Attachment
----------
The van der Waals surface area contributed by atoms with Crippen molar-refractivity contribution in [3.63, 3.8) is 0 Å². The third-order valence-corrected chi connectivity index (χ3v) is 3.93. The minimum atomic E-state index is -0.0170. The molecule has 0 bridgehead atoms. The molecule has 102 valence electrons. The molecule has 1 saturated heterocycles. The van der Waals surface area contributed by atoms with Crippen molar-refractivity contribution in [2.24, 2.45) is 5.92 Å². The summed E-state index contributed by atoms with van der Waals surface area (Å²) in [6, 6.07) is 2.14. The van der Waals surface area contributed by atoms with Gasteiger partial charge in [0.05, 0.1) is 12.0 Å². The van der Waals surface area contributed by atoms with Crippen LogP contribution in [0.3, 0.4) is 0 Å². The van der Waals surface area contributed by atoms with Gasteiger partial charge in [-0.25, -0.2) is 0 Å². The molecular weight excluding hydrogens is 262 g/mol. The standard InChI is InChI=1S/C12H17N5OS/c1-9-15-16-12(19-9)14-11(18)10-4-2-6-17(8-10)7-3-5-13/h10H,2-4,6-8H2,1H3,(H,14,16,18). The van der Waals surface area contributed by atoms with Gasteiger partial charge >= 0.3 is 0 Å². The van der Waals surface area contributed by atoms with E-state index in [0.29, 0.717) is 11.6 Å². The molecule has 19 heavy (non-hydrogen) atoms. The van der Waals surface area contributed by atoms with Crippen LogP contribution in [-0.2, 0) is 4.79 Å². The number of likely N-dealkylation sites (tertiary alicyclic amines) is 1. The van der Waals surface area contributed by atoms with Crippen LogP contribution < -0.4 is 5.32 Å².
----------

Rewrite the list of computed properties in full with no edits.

The van der Waals surface area contributed by atoms with Crippen molar-refractivity contribution in [3.63, 3.8) is 0 Å². The third-order valence-corrected chi connectivity index (χ3v) is 3.93. The minimum atomic E-state index is -0.0170. The molecule has 0 bridgehead atoms. The molecule has 102 valence electrons. The molecule has 1 saturated heterocycles. The van der Waals surface area contributed by atoms with Crippen molar-refractivity contribution in [2.24, 2.45) is 5.92 Å². The summed E-state index contributed by atoms with van der Waals surface area (Å²) in [6, 6.07) is 2.14. The van der Waals surface area contributed by atoms with Gasteiger partial charge in [0.05, 0.1) is 12.0 Å². The van der Waals surface area contributed by atoms with Crippen LogP contribution in [0.3, 0.4) is 0 Å². The van der Waals surface area contributed by atoms with Gasteiger partial charge in [-0.25, -0.2) is 0 Å². The molecular weight excluding hydrogens is 262 g/mol. The standard InChI is InChI=1S/C12H17N5OS/c1-9-15-16-12(19-9)14-11(18)10-4-2-6-17(8-10)7-3-5-13/h10H,2-4,6-8H2,1H3,(H,14,16,18). The van der Waals surface area contributed by atoms with Gasteiger partial charge >= 0.3 is 0 Å². The van der Waals surface area contributed by atoms with E-state index in [0.29, 0.717) is 11.6 Å². The molecule has 19 heavy (non-hydrogen) atoms. The van der Waals surface area contributed by atoms with Crippen LogP contribution in [-0.2, 0) is 4.79 Å². The number of likely N-dealkylation sites (tertiary alicyclic amines) is 1. The van der Waals surface area contributed by atoms with Crippen LogP contribution < -0.4 is 5.32 Å².